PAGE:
The Gemora (Yoma 86b) tells us that the power of teshuva does not always achieve the same results. If a person did a sin intentionally (b’mazid) and then repented out of fear of G-d, the sin is downgraded to the level of an unintentional infraction. If, however, he repented out of love, then the sin is turned into a merit (zechus). Why is there a distinction between these two catalysts? It seems that in both cases the person repented to his maximum ability!

The Beis Halevi (in Parshas Ki Sisa) explains the difference based on a gemora. What if someone were to marry a woman, but only on condition that she does not have any physical defects, or any outstanding vows, and after the marriage she was found to have physical defects and/or outstanding vows? If she then went to a doctor and the doctor fixed her physical defects, she is not married. However, if she want to a Torah scholar and he annulled her vow, she is married! What is the difference between the doctor and the scholar? Both took away the problem that existed!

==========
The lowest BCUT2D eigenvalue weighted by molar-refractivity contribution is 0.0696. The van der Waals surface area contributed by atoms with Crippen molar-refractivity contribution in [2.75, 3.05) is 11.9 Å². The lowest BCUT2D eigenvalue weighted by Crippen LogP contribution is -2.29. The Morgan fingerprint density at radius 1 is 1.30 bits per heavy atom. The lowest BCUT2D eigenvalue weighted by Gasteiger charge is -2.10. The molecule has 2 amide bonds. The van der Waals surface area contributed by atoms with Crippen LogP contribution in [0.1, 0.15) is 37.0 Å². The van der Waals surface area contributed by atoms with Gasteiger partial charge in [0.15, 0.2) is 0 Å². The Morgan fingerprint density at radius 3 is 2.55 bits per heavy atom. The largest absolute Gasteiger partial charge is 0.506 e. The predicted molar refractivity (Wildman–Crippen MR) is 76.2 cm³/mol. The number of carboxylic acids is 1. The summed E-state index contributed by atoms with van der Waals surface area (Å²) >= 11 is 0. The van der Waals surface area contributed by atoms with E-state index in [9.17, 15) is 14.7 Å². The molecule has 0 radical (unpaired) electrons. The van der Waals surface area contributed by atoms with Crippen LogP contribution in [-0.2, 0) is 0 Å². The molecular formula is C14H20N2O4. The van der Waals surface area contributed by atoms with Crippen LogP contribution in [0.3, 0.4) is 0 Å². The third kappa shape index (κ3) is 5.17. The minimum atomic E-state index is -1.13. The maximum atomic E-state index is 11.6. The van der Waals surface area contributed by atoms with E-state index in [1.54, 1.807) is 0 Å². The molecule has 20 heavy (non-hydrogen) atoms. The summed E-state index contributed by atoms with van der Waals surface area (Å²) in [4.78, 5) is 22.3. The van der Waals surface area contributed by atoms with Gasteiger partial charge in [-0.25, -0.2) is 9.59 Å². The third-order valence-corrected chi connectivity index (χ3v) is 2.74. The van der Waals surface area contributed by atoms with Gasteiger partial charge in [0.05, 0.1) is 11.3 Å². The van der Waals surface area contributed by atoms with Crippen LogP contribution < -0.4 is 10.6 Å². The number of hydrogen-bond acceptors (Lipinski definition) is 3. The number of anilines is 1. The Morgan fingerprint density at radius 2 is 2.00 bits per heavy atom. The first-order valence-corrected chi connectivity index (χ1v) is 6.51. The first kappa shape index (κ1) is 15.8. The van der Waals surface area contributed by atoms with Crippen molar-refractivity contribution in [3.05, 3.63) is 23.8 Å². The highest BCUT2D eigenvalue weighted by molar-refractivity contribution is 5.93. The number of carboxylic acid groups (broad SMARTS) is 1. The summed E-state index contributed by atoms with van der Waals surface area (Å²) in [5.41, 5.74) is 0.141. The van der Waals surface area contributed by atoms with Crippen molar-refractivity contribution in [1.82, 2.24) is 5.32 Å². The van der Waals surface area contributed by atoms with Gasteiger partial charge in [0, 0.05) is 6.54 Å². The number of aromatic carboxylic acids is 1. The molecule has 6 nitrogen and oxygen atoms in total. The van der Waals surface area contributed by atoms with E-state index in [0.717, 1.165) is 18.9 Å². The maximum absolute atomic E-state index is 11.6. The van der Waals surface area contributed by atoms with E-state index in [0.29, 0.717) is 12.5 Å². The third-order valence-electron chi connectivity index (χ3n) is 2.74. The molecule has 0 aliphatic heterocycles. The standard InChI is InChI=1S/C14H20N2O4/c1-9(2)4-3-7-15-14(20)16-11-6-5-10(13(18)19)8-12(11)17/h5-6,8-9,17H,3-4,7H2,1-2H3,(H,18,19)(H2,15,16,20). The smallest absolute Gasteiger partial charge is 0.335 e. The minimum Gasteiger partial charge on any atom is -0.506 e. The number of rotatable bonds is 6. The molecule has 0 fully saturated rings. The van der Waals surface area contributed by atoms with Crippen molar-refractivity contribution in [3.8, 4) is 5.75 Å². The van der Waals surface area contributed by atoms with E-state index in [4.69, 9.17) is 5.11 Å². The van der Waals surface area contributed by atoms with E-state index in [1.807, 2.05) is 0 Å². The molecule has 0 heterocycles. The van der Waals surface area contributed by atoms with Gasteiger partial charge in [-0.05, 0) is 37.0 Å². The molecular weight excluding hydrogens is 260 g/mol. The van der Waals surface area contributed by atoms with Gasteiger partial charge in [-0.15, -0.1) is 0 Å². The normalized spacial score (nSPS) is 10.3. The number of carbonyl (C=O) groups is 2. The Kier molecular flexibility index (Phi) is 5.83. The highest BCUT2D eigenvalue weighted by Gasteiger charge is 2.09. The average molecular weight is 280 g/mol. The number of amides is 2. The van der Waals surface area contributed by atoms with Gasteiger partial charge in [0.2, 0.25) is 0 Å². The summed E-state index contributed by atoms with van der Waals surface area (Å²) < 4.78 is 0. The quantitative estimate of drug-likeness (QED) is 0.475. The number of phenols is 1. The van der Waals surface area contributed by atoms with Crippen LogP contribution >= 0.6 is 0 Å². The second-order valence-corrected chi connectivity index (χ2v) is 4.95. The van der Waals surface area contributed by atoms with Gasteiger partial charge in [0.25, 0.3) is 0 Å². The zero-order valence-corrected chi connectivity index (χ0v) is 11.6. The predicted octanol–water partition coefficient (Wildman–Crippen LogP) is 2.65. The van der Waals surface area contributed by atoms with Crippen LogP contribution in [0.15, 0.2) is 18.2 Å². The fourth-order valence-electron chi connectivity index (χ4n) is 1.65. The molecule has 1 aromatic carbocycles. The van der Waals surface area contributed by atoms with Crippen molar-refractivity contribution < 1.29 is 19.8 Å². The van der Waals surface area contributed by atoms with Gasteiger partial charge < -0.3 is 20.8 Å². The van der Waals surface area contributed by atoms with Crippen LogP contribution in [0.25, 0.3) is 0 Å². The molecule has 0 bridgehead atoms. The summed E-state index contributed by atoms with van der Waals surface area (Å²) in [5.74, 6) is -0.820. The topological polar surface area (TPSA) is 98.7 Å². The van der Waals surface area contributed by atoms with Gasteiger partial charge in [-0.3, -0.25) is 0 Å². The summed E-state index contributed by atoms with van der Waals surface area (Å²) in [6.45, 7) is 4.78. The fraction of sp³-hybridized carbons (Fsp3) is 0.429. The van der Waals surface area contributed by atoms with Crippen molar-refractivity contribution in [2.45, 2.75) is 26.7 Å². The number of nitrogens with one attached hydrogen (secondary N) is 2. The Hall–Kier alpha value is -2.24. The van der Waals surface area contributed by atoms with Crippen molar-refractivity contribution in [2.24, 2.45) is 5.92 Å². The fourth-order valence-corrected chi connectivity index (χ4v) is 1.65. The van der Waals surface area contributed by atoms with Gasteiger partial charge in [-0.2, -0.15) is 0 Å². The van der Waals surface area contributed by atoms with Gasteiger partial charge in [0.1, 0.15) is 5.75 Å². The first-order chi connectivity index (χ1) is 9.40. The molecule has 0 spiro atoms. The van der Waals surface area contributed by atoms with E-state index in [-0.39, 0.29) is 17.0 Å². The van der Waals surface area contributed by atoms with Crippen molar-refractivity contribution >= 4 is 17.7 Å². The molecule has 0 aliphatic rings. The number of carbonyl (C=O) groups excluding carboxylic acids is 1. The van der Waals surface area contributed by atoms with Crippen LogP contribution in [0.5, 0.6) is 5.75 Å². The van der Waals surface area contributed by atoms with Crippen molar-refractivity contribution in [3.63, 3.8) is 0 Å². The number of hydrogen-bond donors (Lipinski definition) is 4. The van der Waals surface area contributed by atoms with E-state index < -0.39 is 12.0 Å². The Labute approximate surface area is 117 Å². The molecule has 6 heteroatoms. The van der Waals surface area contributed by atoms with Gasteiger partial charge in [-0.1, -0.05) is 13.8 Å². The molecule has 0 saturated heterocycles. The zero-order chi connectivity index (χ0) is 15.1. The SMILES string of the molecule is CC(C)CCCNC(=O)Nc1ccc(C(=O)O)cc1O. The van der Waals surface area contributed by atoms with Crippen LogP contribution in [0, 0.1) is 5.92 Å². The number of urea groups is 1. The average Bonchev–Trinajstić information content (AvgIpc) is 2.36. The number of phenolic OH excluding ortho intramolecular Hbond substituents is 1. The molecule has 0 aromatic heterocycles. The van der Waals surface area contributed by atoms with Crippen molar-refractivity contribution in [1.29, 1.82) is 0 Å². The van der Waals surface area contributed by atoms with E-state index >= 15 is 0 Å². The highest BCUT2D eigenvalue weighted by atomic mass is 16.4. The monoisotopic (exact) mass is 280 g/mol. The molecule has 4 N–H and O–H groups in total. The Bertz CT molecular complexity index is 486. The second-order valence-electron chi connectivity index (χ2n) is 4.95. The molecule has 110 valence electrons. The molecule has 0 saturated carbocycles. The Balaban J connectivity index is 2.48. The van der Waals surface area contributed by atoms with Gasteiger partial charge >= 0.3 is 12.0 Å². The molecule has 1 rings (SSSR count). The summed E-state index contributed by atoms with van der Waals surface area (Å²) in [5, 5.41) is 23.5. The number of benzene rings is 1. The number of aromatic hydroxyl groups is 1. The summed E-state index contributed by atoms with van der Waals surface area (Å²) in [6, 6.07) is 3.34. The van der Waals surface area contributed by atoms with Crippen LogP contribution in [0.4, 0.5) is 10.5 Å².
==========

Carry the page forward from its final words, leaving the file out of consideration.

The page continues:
The doctor can only fix the problem from now onwards: While the woman is cured now, she still had the physical defect at the time of the marriage. This is not like the scholar, who can annul her vow retroactively: The vow does not exist now, and it didn’t even exist at the time of the marriage.

Now we understand that different methods of dealing with an issue can bring about diverse results. So too, different motivations to do teshuva can bring one to a different place. However, why is the intentional sin a “merit”?

It seems to me that the answer to this question is that the person, upon pondering his sin and thinking about who HKBH is, develops a love to the point that he regrets his sin. Therefore, this sin actually helped him come closer to Hashem, making the sin itself into a mitzvah.

Whereas the person who repents out of fear, frightened of the punishment, only regrets what he did. He did not become a better person. He regret turns his intentional sin into an unintentional sin, but the sin is still there.

The ultimate gift of teshuva is not only to wipe away the dirt from our neshama, is to afford us the opportunity to come closer to Hashem in a very special way.

In the place where baalei teshuva stand even the wholly righteous cannot stand!